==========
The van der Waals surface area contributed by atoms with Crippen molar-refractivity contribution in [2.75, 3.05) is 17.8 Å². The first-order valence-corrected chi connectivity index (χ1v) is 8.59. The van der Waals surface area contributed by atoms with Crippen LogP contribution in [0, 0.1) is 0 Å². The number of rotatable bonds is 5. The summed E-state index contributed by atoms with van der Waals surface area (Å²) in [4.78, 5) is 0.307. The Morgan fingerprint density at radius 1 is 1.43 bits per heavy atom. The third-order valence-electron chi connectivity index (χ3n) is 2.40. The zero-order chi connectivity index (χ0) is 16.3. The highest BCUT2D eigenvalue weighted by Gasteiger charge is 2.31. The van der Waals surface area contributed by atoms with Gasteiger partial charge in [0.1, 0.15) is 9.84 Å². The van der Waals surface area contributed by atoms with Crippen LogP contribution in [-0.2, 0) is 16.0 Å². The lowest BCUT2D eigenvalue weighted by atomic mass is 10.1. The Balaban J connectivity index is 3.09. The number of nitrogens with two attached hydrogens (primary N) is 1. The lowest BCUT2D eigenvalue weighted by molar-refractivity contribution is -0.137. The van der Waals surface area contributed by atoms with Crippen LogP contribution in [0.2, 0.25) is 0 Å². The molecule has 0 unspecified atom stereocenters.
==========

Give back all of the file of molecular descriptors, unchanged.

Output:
The van der Waals surface area contributed by atoms with Crippen molar-refractivity contribution in [2.75, 3.05) is 17.8 Å². The first-order valence-corrected chi connectivity index (χ1v) is 8.59. The van der Waals surface area contributed by atoms with Crippen LogP contribution in [0, 0.1) is 0 Å². The number of rotatable bonds is 5. The summed E-state index contributed by atoms with van der Waals surface area (Å²) in [4.78, 5) is 0.307. The Morgan fingerprint density at radius 1 is 1.43 bits per heavy atom. The third-order valence-electron chi connectivity index (χ3n) is 2.40. The zero-order chi connectivity index (χ0) is 16.3. The highest BCUT2D eigenvalue weighted by Gasteiger charge is 2.31. The van der Waals surface area contributed by atoms with Gasteiger partial charge in [0.1, 0.15) is 9.84 Å². The van der Waals surface area contributed by atoms with Crippen LogP contribution in [-0.2, 0) is 16.0 Å². The lowest BCUT2D eigenvalue weighted by atomic mass is 10.1. The Balaban J connectivity index is 3.09. The number of nitrogens with two attached hydrogens (primary N) is 1. The lowest BCUT2D eigenvalue weighted by molar-refractivity contribution is -0.137. The van der Waals surface area contributed by atoms with Crippen LogP contribution in [0.2, 0.25) is 0 Å². The molecule has 0 unspecified atom stereocenters.